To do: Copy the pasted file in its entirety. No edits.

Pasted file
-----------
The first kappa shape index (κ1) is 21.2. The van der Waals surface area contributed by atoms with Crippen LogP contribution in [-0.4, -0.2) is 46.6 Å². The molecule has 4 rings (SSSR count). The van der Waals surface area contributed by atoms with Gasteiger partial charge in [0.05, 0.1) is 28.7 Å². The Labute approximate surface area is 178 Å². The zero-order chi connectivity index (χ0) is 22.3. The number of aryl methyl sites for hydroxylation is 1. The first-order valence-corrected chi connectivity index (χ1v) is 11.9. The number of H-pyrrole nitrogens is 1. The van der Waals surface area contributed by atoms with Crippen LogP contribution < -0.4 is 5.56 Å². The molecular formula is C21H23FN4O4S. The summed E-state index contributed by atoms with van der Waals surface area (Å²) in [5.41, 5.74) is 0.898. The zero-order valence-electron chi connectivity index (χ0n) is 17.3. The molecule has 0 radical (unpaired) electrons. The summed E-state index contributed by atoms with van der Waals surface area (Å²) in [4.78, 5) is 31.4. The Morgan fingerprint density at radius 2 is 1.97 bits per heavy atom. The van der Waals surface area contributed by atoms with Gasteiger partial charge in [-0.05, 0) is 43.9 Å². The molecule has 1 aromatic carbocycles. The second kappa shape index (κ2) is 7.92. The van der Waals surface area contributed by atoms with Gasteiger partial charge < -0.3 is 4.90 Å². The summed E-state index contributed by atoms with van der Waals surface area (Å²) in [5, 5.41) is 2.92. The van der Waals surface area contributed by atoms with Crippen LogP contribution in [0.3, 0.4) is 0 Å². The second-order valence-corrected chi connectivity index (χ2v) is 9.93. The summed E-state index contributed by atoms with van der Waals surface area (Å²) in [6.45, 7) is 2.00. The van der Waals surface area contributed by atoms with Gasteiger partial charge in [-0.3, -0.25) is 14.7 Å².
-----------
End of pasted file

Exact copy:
The first kappa shape index (κ1) is 21.2. The van der Waals surface area contributed by atoms with Crippen LogP contribution in [-0.4, -0.2) is 46.6 Å². The molecule has 4 rings (SSSR count). The van der Waals surface area contributed by atoms with Gasteiger partial charge in [0.05, 0.1) is 28.7 Å². The Labute approximate surface area is 178 Å². The zero-order chi connectivity index (χ0) is 22.3. The number of aryl methyl sites for hydroxylation is 1. The first-order valence-corrected chi connectivity index (χ1v) is 11.9. The number of H-pyrrole nitrogens is 1. The van der Waals surface area contributed by atoms with Crippen LogP contribution < -0.4 is 5.56 Å². The molecular formula is C21H23FN4O4S. The summed E-state index contributed by atoms with van der Waals surface area (Å²) in [5.41, 5.74) is 0.898. The zero-order valence-electron chi connectivity index (χ0n) is 17.3. The molecule has 0 radical (unpaired) electrons. The summed E-state index contributed by atoms with van der Waals surface area (Å²) in [4.78, 5) is 31.4. The Morgan fingerprint density at radius 2 is 1.97 bits per heavy atom. The van der Waals surface area contributed by atoms with Gasteiger partial charge in [-0.05, 0) is 43.9 Å². The molecule has 1 aromatic carbocycles. The second kappa shape index (κ2) is 7.92. The van der Waals surface area contributed by atoms with Gasteiger partial charge < -0.3 is 4.90 Å². The summed E-state index contributed by atoms with van der Waals surface area (Å²) in [5, 5.41) is 2.92. The van der Waals surface area contributed by atoms with Crippen LogP contribution in [0.3, 0.4) is 0 Å². The second-order valence-corrected chi connectivity index (χ2v) is 9.93. The summed E-state index contributed by atoms with van der Waals surface area (Å²) in [6.45, 7) is 2.00. The van der Waals surface area contributed by atoms with Gasteiger partial charge in [-0.3, -0.25) is 14.7 Å².